Greek yogurt now claims 19% of all yogurt sales. Long before Greek yogurt appeared on the scene as one of the trendiest new foods of the decade, savvy artisan cheese makers were making Labneh. Popularized 8,000 years ago in the Middle East, Labneh is simply the strained yogurt we now know as Greek Yogurt. Its high protein content and probiotic affect make this superfood a staple for the modern health conscious connoisseur. Steer clear of low fat and fat free varieties. Products made with whole milk are whole foods.
Yogurt should not be made with raw milk. Yogurt culture is noncompetitive and easily taken over by natural bacteria. Sterilize all equipment in boiling water or a solution of 2 Tbsp bleach per gallon of hot water. I use two stacking stainless steel stock pots as a double boiler to heat the milk. For a thick bodied, mild yogurt use ABY-2C Yogurt culture available through The Dairy Connection . You can also use natural, plain store bought yogurt with active cultures, 4 Tbsp per half gallon of milk. I make this every few weeks with ABY-2C and our goat milk. It lasts well in the refrigerator and can be served with honey and nuts, fruit, granola or used as a substitute for sour cream.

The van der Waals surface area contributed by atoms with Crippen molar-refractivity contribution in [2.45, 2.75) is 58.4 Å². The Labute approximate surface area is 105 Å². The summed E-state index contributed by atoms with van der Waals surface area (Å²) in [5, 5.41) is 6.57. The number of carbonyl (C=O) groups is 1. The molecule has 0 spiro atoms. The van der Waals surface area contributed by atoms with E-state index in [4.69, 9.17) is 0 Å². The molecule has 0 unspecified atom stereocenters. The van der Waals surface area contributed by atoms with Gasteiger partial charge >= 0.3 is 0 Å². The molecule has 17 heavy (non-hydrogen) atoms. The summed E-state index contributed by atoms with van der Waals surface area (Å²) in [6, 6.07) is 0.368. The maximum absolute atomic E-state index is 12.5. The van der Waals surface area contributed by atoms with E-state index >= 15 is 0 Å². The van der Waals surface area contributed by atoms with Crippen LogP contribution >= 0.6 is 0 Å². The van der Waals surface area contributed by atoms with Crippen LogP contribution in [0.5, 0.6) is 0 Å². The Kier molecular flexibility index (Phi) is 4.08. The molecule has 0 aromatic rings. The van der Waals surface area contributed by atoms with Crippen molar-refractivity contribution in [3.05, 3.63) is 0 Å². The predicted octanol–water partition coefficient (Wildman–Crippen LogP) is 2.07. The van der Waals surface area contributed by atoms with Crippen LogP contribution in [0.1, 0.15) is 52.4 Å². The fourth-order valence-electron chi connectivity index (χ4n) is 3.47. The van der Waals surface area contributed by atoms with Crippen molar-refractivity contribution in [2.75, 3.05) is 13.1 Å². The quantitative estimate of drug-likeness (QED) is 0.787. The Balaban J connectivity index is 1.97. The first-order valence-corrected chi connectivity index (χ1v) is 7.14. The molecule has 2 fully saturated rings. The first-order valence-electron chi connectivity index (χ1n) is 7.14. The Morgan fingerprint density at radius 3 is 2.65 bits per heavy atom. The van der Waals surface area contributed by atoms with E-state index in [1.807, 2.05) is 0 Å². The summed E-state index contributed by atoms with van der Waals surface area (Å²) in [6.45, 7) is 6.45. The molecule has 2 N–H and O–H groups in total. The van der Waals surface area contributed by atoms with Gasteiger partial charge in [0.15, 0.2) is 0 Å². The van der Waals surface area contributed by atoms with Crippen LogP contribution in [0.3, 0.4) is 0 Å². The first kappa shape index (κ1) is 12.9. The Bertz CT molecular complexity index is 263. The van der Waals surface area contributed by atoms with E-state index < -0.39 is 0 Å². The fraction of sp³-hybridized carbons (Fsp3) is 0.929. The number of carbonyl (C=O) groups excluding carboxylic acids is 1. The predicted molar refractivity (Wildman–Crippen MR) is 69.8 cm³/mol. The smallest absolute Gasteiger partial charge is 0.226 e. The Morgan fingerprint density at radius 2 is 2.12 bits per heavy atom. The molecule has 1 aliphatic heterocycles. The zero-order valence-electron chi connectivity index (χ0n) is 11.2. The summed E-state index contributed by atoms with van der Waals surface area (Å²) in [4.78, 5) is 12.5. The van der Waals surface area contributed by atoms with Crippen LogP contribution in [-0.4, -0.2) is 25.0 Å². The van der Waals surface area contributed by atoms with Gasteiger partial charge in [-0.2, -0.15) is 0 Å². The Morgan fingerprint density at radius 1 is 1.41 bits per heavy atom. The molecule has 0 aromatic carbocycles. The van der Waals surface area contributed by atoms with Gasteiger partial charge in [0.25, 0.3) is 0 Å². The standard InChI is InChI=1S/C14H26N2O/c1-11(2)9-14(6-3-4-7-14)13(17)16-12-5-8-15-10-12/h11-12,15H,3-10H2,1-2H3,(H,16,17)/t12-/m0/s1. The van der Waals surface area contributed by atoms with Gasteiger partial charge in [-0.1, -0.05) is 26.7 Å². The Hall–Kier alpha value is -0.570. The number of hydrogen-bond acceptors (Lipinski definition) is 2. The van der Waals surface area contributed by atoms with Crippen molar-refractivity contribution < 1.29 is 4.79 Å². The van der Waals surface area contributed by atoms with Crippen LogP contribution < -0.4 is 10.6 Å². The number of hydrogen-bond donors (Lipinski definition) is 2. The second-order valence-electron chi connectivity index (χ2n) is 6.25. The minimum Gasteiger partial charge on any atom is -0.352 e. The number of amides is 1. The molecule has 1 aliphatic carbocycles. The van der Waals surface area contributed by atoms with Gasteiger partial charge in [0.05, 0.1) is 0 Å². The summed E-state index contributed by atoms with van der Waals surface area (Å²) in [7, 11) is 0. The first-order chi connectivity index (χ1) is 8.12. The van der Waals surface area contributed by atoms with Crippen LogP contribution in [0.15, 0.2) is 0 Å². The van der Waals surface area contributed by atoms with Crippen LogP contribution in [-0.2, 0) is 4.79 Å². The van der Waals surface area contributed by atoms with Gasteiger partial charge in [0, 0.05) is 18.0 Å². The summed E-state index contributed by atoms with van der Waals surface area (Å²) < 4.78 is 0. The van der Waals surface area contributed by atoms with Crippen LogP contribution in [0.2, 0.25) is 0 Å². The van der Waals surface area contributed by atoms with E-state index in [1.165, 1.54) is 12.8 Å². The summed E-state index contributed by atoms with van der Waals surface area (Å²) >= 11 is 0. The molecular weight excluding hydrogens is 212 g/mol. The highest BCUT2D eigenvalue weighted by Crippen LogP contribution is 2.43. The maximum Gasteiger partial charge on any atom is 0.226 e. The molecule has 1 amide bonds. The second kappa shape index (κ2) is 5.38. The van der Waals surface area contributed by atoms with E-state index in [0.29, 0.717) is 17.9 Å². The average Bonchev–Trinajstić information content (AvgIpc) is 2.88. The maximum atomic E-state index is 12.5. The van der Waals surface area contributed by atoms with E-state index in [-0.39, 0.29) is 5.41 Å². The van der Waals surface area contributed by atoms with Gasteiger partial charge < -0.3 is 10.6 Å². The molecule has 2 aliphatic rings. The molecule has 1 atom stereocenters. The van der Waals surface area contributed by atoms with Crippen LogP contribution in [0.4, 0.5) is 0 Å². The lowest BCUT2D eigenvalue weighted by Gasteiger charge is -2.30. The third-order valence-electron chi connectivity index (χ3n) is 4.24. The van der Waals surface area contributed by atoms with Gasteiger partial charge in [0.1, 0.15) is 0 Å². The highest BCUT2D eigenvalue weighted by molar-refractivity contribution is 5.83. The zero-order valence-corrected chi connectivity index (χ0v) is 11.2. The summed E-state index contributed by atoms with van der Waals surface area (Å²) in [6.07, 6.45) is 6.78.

Heat whole cow or goat milk to 180 °F Hold temperature for 30 min.
Chill milk in an ice water bath to 115 °F
Add yogurt culture. (Culture usage: 1/8 tsp for up to 1/2 gallon of milk or 1/4 tsp for 1-4 gallons of milk.) Stir in gently until dissolved.
Hold temperature at 105 to 110 °F for approximately 8 hours.
This can be accomplished by setting the pot on a heating pad set on medium covered with a towel or in a cooler half filled with 110 °F water. Of course a yogurt maker can also be used.
Set a stainless steel colander over a stock pot and line it with muslin. Allow the yogurt to drain until it is reduced by half. Tie ends of muslin and suspend it over the stock pot with a large spoon 8 hours. Refrigerate.